PREPARED REMARKS OF FCC CHAIRMAN JULIUS GENACHOWSKI
CONNECT2COMPETE ANNOUNCEMENT WITH HUD SECRETARY SHAUN DONOVAN
SOUTHWEST FAMILY ENHANCEMENT CENTER
FEBRUARY 14, 2013
We are here together today because the FCC and HUD share another common goal – ensuring internet access and digital
literacy for the roughly 100 million Americans who haven’t yet adopted broadband at home.
At the FCC, my primary focus as Chairman has been promoting innovation, investment, and competition in the broadband
sector to benefit consumers, grow our economy, enhance U.S. competitiveness, and create jobs.
America’s broadband sector has been incredibly successful. Over the past four years, we’ve regained global leadership in
mobile and other key areas of the broadband economy.
The information and communications technology sector is thriving. Annual capital investment in U.S. wireless networks
has grown by more than 25% since 2009, and the U.S. accounts for one quarter of global investment in mobile
infrastructure – the most of any country. The U.S. “apps economy” is the envy of the world, and the U.S. leads the world
in deploying 4G mobile at scale.
And across education, health care, energy, public safety and other areas of national importance, broadband is unleashing
new innovation and new opportunity.
Broadband is the central platform for economic growth, information, and opportunity in the 21st century – it has the
power to give every American with an Internet connection access to a world of new opportunities that might previously
have been beyond their reach.
Two days ago, the New York Times
ran a story about Mooresville, North Carolina, where they’ve issued laptops to their
public school students and implemented EdTech strategies, which led to a spike in test scores and graduation rates.
We’ve made great progress, but we still have work to do. Roughly 1 in 3 Americans – nearly 100 million – still haven’t
adopted broadband at home. Low-income Americans and minorities are disproportionately on the wrong-side of the
digital divide. Only about half of all Latinos have adopted broadband in the home.
Why does this matter to each of us, and to the nation? The costs of digital exclusion are rising. Offline Americans are
missing out on opportunities in education, health care, and employment.
Over 80% of Fortune 500 companies post job openings exclusively online. Over half of today’s jobs require technology
skills, and nearly 80% of jobs in the next decade are projected to require digital skills. Closing the broadband adoption
and digital literacy skills gap is critical to the future of our economy.
The good news is we’ve narrowed the adoption gap over the past 4 years. Since 2009, the adoption rate has increased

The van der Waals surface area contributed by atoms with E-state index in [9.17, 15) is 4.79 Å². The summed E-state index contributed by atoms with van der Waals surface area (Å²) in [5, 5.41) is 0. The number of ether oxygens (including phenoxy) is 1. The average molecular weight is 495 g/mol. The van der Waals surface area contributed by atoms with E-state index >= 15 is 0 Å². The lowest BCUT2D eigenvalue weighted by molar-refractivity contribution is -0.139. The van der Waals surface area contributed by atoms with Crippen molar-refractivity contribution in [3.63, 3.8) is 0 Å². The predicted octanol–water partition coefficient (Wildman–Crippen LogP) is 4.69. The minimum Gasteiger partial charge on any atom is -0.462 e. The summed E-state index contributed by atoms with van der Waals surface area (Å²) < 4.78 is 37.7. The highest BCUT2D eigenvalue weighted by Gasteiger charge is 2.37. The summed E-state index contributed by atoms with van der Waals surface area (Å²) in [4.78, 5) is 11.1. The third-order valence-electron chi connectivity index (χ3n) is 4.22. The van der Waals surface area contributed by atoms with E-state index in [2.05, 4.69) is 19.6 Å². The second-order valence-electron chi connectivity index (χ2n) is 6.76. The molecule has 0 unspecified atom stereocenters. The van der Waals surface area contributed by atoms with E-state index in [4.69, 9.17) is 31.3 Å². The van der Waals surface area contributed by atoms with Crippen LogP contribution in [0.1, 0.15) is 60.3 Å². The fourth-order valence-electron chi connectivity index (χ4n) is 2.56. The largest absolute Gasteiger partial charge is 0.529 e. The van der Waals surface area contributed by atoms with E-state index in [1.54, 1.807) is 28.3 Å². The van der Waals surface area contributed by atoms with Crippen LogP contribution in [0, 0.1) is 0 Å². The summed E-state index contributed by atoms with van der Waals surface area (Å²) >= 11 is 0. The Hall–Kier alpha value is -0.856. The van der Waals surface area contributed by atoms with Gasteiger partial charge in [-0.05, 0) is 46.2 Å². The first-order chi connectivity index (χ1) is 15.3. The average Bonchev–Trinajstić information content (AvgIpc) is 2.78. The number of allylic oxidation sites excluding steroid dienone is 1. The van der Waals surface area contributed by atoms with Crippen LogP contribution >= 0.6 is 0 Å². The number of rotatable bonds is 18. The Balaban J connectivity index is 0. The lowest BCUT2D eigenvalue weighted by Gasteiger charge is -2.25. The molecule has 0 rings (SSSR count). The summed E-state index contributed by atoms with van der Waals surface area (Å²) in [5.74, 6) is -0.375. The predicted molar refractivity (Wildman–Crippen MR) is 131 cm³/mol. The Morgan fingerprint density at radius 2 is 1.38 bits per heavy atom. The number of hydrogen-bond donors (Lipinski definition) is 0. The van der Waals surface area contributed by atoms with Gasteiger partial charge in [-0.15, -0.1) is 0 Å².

from about 60% to about 70%. Progress has been faster for mobile broadband. Smartphone ownership has increased from
16% to over 55%, and minorities are adopting mobile at a faster rate than the general population.
But for what needs to be a universal service, that’s still not good enough. We can’t have millions of Americans on the
wrong side of the digital divide.
That’s the problem that Connect2Compete is working to address, every day. Connect2Compete is focused on tackling the
obstacles to broadband adoption – primarily cost and digital literacy.
On digital literacy, libraries across the country - along with companies like Best Buy - have committed to offering free
digital skills training as part of Connect2Compete. I’d also like to thank Susan Hildreth for her leadership and incredible
support of this program – the importance of America’s libraries in closing the digital divide cannot be overstated.
I also want to commend Congressman Ed Markey for his leadership on broadband and for preparing a resolution to make
National Digital Literacy Day a reality.
Now, Secretary Donovan and I are excited to announce two new commitments in the fight to close the digital divide.
First, HUD will join C2C’s Digital Literacy Coalition as a digital literacy outreach partner. HUD serves over 4 million
households in public housing, more than 2 million with children, and now will be a member of C2C’s digital literacy
coalition of libraries, non-profits, and community centers.
This is a major step forward to increase C2C’s visibility and reach even more Americans with broadband, digital literacy
training, and low-cost computers. HUD staff and volunteers will help us raise awareness with its partners across the
country on what C2C has to offer. Furthermore, Public Housing Authorities, Multifamily Homes, and other HUD-funded
organizations will encourage eligible families to consider digital literacy training opportunities and assist in registration.
Second, C2C and Best Buy’s Geek Squad will launch free digital literacy training at C2C partner facilities, including
HUD Neighborhood Centers starting in spring 2013. The initial program rollout, convened by C2C and the Geek Squad
will take place this spring in Chicago, Detroit, Miami, Philadelphia, St. Paul, and Washington, D.C. – with plans to reach
12 cities by this summer.
This innovative new C2C digital literacy training program will teach basic computer skills, such as how to sign up for an
email address, edit and send emails, and search the Internet.
Thank you again to all the partners of the Connect2Compete coalition. And thank you to Secretary Donovan for
launching this effort to provide digital literacy training to over one million more Americans. We are proud to be
partnering with you on this important initiative.